A road runs through it
Highway 191 between Bozeman and Big Sky is one of the busiest roadways in Montana, and one of the deadliest for wildlife. Solutions are a long time coming.
By Amanda Eggert MONTANA FREE PRESS
Road ecologists say wildlife crossings are one of the best ways to reduce wildlife-vehicles collisions and mitigate one of the most significant human impacts on ecosystems. This three-part series examines regional crossing initiatives as the federal government prepares to implement a $350 million pilot project — the largest investment of its kind in U.S. history. This final installment examines the issue on Highway 191, one of Montana’s busiest roadways. Read Part 1 here. Read Part 2 here.
When wildlife researcher Patricia Cramer takes a bird’s-eye view of a landscape, she likes to imagine a black bear moving across it, navigating both natural and man-made features. Where might that bear find food and water? What paths might it follow to meet potential mates? Where would it tuck in for a nap, or den for the winter?
The thought that follows is grimmer: “How in the world is that animal going to be able to do that tonight — or any night — and not get killed on the road?”
Cramer, a self-described “queen of wildlife crossings,” has been studying the intersection of transportation and ecology for the better part of two decades. During that time she’s come to think of roads as representative of the ways in which humans have dominated and fragmented the natural world.
A former professor of wildlife ecology at Montana State University and part-time resident of Gallatin Gateway, Cramer takes particular interest in U.S. 191, a serpentine two-lane highway that parallels the Gallatin River and bisects tens of thousands of acres of national forest that provide habitat for grizzly bears, black bears, elk, moose, deer, bighorn sheep, red foxes, wolverines and cutthroat trout. Set in a river corridor of the Greater Yellowstone Ecosystem thick with both humans and wildlife, Highway 191 hosts a steady stream of motorists traveling between Bozeman, one of the fastest-growing communities of its size in the country, and Big Sky, a resort town in the midst of a construction and tourism boom.
Between residents of Bozeman and Belgrade commuting south for work and vacationers bound for Big Sky or West Yellowstone, Highway 191 accommodates as many as 13,500 vehicles per day on a stretch of asphalt that in many places doesn’t meet federal and state highway standards for width, turn-outs, passing lanes and roadway curvature, according to a 2020 report on the 191 corridor between Four Corners and Beaver Creek (just south of the turnoff to Big Sky).
The report also reveals an increase of more than 130% in the number of vehicle crashes, from 64 in 2009 to 157 in 2018. One of the more dangerous stretches of 191 inside Gallatin Canyon saw as many as 39 crashes per mile during that same span, including seven fatal crashes and 27 that are suspected to have resulted in serious injuries.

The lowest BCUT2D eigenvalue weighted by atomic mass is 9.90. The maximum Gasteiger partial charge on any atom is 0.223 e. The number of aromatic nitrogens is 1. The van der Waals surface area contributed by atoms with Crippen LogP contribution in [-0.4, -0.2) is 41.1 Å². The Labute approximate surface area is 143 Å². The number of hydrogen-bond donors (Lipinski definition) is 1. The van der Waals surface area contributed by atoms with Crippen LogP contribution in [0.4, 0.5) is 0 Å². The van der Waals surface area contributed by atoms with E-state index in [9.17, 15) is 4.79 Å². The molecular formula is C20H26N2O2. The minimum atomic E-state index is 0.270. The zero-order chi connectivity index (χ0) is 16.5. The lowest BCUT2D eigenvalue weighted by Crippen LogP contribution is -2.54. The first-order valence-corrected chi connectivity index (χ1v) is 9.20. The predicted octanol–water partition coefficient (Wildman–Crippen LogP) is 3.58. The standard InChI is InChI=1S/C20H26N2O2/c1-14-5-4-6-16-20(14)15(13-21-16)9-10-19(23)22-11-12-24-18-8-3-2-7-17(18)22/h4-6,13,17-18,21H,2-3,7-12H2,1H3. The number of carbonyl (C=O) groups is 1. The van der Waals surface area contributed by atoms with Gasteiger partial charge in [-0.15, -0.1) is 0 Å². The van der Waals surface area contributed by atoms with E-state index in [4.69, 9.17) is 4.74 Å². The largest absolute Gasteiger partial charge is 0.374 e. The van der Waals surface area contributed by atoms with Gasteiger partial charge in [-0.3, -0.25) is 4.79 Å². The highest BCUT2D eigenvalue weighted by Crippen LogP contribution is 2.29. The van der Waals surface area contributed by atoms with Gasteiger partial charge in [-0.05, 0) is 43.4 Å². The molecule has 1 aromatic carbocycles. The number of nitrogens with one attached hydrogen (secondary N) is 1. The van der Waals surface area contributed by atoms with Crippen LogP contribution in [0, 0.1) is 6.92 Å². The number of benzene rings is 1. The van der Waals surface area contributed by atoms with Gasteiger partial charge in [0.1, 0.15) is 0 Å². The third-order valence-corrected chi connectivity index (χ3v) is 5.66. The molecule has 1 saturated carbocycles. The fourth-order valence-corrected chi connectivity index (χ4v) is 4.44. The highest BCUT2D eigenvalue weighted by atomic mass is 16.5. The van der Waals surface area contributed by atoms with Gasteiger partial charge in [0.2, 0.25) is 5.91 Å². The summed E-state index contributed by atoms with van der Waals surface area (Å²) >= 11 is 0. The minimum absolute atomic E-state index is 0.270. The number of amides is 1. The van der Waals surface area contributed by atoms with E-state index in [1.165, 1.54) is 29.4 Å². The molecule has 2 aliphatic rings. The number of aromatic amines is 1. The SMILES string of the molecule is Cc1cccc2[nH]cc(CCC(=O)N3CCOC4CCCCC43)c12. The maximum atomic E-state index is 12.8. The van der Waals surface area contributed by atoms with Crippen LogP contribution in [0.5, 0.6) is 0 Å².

The pressure on wildlife — particularly deer, elk, bighorn sheep and moose — is immense. Twenty-four percent of all crashes tallied in the report involved wildlife — more than any other type of accident studied. That’s more than twice the statewide rate of accidents involving wild and domestic animals, according to Montana Highway Patrol data from 2015.
A 2016 report based on animal carcass data found that a 10-mile stretch of U.S. 191 between Four Corners and the mouth of Gallatin Canyon is No. 2 in the state for wildlife carcasses reported per mile: 4.03 during the fall, when migration and breeding patterns spur ungulates to movement. The report, which was prepared by Bozeman-based nonprofit Center for Large Landscape Conservation, also included a tally of the total number of wildlife carcasses reported on Montana’s roadways between 2010 and 2015: 36,940, an average of 6,156 per year.
To help bring those numbers down, the report’s authors advise motorists to scan the roadside for wildlife, take special care in the dawn and dusk hours when animals are most active, slow down around blind corners, and use high-beam headlights in the absence of oncoming traffic.
But the most effective measures to reduce wildlife-vehicle crashes will require buy-in from transportation planners that oversee highway improvement projects. Cramer said wildlife crossings, which physically separate animals and motorists, are one of the best tools to reduce wildlife-vehicle collisions and support habitat connectivity, particularly at traffic volumes like those common on Highway 191. But Montana’s appetite for such measures appears to have waned in the past decade.
Cramer said there’s been a “precipitous drop-off” in the number of crossings MDT has installed in the past 15 years, which is consistent with the observation of Western Transportation Institute road ecologist Marcel Huijser, who recently told Montana Free Press that Montana has become “stagnant” developing crossings in the past decade. Rob Ament, Huijser’s colleague at WTI, notes that Highway 191’s route through Montana is one of the only highway segments in the Greater Yellowstone Ecosystem lacking a wildlife crossing or a completed study that could inform future crossings.
“Although mitigation measures may require large initial investment and maintenance expenses, the threshold collision rate at which these measures become cost effective is surprisingly low in some cases,” the CLLC report notes. “For example, the benefits of installing fencing with the underpasses and jump-outs outweigh the costs over a 75-year period [the approximate lifetime of a wildlife overpass] for sections of highway with at least 3.2 deer-vehicle collisions per kilometer per year.” For comparison, the carcass-per-kilometer rate in the section of 191 referenced in the report is nearly twice that: 6.7. And that includes only fatally injured animals — it doesn’t take into account those that were struck by vehicles but made their way off the roadway.